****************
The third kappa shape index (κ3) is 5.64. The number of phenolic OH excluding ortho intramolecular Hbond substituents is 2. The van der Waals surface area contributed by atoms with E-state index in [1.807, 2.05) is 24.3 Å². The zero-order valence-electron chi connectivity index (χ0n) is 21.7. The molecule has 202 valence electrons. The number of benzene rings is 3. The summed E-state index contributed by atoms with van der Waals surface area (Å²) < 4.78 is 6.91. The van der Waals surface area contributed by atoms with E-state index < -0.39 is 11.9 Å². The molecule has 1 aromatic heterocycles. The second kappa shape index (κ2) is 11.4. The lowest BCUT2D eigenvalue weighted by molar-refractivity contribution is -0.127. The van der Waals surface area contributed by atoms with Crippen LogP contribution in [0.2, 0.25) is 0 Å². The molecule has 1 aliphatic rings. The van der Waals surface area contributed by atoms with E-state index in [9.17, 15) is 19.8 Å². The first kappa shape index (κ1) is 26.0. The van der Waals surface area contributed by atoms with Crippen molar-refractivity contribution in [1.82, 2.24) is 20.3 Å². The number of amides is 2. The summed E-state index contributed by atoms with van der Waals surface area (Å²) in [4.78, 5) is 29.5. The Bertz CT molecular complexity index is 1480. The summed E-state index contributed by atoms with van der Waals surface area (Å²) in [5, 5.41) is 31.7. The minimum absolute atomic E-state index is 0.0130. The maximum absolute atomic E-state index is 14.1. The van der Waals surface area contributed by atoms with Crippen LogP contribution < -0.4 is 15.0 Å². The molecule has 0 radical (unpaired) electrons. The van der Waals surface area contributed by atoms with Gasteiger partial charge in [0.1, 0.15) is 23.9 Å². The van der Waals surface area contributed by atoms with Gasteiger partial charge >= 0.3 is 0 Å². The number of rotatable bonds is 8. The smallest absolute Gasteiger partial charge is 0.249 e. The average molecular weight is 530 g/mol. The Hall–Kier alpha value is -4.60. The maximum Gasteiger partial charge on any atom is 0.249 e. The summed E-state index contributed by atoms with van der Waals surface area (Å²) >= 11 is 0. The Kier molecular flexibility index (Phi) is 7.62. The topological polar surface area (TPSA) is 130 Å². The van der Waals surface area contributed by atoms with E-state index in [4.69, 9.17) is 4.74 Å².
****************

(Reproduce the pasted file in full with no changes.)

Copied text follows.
The third kappa shape index (κ3) is 5.64. The number of phenolic OH excluding ortho intramolecular Hbond substituents is 2. The van der Waals surface area contributed by atoms with E-state index in [1.807, 2.05) is 24.3 Å². The zero-order valence-electron chi connectivity index (χ0n) is 21.7. The molecule has 202 valence electrons. The number of benzene rings is 3. The summed E-state index contributed by atoms with van der Waals surface area (Å²) < 4.78 is 6.91. The van der Waals surface area contributed by atoms with E-state index < -0.39 is 11.9 Å². The molecule has 1 aromatic heterocycles. The second kappa shape index (κ2) is 11.4. The lowest BCUT2D eigenvalue weighted by molar-refractivity contribution is -0.127. The van der Waals surface area contributed by atoms with Crippen LogP contribution in [0.2, 0.25) is 0 Å². The molecule has 1 aliphatic rings. The van der Waals surface area contributed by atoms with E-state index in [9.17, 15) is 19.8 Å². The first kappa shape index (κ1) is 26.0. The van der Waals surface area contributed by atoms with Crippen molar-refractivity contribution in [1.82, 2.24) is 20.3 Å². The number of amides is 2. The summed E-state index contributed by atoms with van der Waals surface area (Å²) in [4.78, 5) is 29.5. The Bertz CT molecular complexity index is 1480. The summed E-state index contributed by atoms with van der Waals surface area (Å²) in [5, 5.41) is 31.7. The minimum absolute atomic E-state index is 0.0130. The maximum absolute atomic E-state index is 14.1. The van der Waals surface area contributed by atoms with Crippen LogP contribution < -0.4 is 15.0 Å². The molecule has 0 radical (unpaired) electrons. The van der Waals surface area contributed by atoms with Gasteiger partial charge in [0.1, 0.15) is 23.9 Å². The van der Waals surface area contributed by atoms with Gasteiger partial charge >= 0.3 is 0 Å². The number of rotatable bonds is 8. The smallest absolute Gasteiger partial charge is 0.249 e. The average molecular weight is 530 g/mol. The Hall–Kier alpha value is -4.60. The maximum Gasteiger partial charge on any atom is 0.249 e. The summed E-state index contributed by atoms with van der Waals surface area (Å²) >= 11 is 0. The Kier molecular flexibility index (Phi) is 7.62. The topological polar surface area (TPSA) is 130 Å². The van der Waals surface area contributed by atoms with E-state index in [4.69, 9.17) is 4.74 Å².